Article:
Verizon, AT&T previously dropped deals to sell Huawei phones

Consumer electronics big box retailer Best Buy is cutting ties with China’s Huawei, according to published reports, and will stop selling the company’s mobile devices in its stores. Largely due to national security concerns, U.S. companies have been under pressure from federal officials regarding relationships with the Chinese technology firm.

Earlier this year both AT&T and Verizon dropped out of sales agreements with the number three smartphone provider behind Apple and Samsung. AT&T’s move came days before company Consumer Business Group CEO Richard Yu gave a keynote address during the annual Consumer Electronics Show. At the time Yu said, ““t is a big loss for us and also for carriers but more for consumers,” said Yu during the keynote. “Huawei has proved its quality and security.” Verizon soon followed suit, and now its Best Buy.

“We don’t comment on specific contracts with vendors, and we make decisions to change what we sell for a variety of reasons,” a Best Buy spokesperson told Reuters. A Huawei spokesperson told CNBC, “Huawei currently sells its products through a range of leading consumer electronics retailers in the U.S.” adding that products have the “highest security, privacy and engineering standards in the industry.”

“Huawei currently sells its products through a range of leading consumer electronics retailers in the U.S.,” the firm said, adding its products met the “highest security, privacy and engineering standards in the industry.”

The heightened concern at top levels of the government extends well beyond just smartphones. Rep. Michael Conaway (R-Texas) wants to formally bar Huawei and ZTE from doing business in the U.S. with his HR 4747, which has drawn 11 co-sponsors, and there’s a companion bill in the Senate.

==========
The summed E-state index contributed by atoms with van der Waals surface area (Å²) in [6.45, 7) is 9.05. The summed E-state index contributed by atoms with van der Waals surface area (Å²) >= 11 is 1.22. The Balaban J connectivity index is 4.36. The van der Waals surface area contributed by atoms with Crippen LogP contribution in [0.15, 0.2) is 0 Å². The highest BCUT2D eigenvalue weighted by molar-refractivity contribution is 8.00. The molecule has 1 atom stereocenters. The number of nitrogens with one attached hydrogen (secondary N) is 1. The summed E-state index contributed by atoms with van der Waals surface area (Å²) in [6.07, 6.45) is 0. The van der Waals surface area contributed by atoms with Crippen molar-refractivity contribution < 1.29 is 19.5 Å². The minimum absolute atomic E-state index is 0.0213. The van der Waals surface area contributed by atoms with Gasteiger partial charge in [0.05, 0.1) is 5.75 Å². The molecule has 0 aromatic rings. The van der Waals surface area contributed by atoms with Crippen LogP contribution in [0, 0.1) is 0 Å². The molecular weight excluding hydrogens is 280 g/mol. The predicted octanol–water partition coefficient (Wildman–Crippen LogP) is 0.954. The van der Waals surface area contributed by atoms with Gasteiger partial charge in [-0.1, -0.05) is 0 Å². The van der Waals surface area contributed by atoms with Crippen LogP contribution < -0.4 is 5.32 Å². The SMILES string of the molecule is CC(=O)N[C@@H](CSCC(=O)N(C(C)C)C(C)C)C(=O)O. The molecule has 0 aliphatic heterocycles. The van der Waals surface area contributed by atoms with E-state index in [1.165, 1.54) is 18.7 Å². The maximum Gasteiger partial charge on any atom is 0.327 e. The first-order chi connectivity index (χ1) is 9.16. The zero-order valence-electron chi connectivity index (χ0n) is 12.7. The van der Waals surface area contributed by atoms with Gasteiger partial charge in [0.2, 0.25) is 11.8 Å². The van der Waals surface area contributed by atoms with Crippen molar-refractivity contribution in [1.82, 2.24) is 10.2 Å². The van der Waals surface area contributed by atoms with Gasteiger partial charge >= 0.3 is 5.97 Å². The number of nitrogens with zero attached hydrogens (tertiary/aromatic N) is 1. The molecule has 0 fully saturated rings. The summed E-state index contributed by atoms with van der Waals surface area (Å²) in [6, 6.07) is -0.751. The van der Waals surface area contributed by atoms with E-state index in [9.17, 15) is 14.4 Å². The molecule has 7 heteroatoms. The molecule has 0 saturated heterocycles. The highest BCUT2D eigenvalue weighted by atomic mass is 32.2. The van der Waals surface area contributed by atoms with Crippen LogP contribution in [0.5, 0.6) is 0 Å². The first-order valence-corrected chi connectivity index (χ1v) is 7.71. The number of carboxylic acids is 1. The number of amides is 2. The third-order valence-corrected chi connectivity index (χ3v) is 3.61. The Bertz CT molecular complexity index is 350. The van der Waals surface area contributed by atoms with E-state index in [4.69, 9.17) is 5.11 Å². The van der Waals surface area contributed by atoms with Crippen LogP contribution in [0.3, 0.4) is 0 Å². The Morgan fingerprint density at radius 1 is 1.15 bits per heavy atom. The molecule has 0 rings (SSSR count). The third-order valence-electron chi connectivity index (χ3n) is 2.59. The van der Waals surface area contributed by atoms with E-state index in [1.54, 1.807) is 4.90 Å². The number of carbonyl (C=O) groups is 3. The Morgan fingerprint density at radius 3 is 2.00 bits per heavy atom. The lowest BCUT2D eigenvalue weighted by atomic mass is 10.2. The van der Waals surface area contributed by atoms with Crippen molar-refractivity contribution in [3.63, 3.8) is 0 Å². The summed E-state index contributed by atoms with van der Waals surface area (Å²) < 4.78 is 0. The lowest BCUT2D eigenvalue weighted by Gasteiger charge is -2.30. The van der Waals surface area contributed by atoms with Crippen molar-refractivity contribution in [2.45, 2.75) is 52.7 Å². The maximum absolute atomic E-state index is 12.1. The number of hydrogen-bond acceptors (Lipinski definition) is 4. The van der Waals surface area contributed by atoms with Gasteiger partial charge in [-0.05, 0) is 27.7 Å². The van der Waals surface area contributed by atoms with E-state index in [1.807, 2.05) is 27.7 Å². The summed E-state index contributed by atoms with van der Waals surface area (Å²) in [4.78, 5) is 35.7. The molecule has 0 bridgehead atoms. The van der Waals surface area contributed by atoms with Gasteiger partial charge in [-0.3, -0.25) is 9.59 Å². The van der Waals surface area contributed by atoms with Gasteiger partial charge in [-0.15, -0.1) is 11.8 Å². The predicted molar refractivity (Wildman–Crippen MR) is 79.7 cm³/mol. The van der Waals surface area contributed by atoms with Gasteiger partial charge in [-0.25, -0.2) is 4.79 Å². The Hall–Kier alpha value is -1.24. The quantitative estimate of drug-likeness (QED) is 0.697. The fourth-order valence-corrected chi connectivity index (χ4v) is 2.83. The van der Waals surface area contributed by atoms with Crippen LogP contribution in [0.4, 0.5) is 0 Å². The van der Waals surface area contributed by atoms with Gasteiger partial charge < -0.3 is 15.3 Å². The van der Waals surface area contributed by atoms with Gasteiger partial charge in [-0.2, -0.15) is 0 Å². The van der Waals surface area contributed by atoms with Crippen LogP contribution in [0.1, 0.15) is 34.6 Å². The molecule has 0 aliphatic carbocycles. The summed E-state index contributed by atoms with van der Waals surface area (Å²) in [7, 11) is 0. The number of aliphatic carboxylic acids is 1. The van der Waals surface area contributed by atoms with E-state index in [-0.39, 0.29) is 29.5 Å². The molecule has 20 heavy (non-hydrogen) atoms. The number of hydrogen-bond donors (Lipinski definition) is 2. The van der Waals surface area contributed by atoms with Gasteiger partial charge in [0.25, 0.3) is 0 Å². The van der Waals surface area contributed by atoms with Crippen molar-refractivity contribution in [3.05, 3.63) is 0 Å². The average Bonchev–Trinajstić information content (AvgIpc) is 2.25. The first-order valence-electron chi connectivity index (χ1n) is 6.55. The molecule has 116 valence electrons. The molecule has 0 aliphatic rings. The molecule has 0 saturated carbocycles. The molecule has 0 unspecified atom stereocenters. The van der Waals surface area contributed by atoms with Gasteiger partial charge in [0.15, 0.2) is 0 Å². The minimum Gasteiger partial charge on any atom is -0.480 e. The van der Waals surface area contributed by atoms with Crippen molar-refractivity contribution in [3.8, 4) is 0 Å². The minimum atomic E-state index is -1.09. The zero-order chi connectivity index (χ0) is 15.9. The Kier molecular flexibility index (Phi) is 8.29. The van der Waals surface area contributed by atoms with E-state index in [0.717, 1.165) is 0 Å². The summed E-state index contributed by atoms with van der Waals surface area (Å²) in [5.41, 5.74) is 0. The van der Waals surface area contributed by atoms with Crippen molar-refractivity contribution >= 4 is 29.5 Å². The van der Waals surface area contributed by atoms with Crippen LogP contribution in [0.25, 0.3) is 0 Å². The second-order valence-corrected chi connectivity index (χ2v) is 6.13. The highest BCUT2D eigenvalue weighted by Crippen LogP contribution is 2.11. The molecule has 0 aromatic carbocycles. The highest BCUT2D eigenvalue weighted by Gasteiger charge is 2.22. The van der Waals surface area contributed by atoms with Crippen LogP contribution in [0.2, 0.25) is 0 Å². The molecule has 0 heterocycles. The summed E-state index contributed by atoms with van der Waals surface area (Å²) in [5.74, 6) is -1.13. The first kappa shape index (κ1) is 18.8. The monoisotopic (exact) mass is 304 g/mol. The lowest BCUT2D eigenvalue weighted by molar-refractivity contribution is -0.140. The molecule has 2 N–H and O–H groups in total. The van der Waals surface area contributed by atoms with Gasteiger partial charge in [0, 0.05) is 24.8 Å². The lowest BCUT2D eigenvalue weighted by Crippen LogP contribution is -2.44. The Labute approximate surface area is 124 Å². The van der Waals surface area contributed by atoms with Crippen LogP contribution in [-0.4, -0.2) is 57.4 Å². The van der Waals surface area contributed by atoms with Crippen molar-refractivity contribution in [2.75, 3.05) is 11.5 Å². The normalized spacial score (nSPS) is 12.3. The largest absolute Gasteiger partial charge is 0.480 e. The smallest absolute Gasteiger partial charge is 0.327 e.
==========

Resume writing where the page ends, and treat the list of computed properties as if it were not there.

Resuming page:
Similarly, the Trump administration is apparently examining a potential government-led deployment of nationwide 5G. According to the internal administration document, originally published by Axios and confirmed by Reuters, the primary impetus for this consideration is a protecting against security threats from China. The memo author reports that, “China has achieved a dominant position in the manufacture and operation of network infrastructure. China is the dominant malicious actor in the information domain.”

Specific to Huawei, the document suggests Huawei is using “market distorting pricing and preferential financing to dominate the global market for telecommunications infrastructure. China sets aside up to 70% of its mobile infrastructure market for Huawei and ZTE, only allowing Western vendors to compete for the remainder. The magnitude of the Chinese market allows the companies to effectively fund their R&D with domestic sales while insulating the companies against global infrastructure spending down turns. The government has also extended an estimated $100 billion line of credit to Huawei to finance deals abroad.

Then there’s the whole Broadcom/Qualcomm entanglement. As Singapore-based Broadcom was attempting a hostile takeover of U.S.-based Qualcomm, President Trump issued an order blocking the deal before it even happened and citing national security. The thinking was Broadcom’s relationship with Huawei could impact U.S. leadership in the development of 5G.


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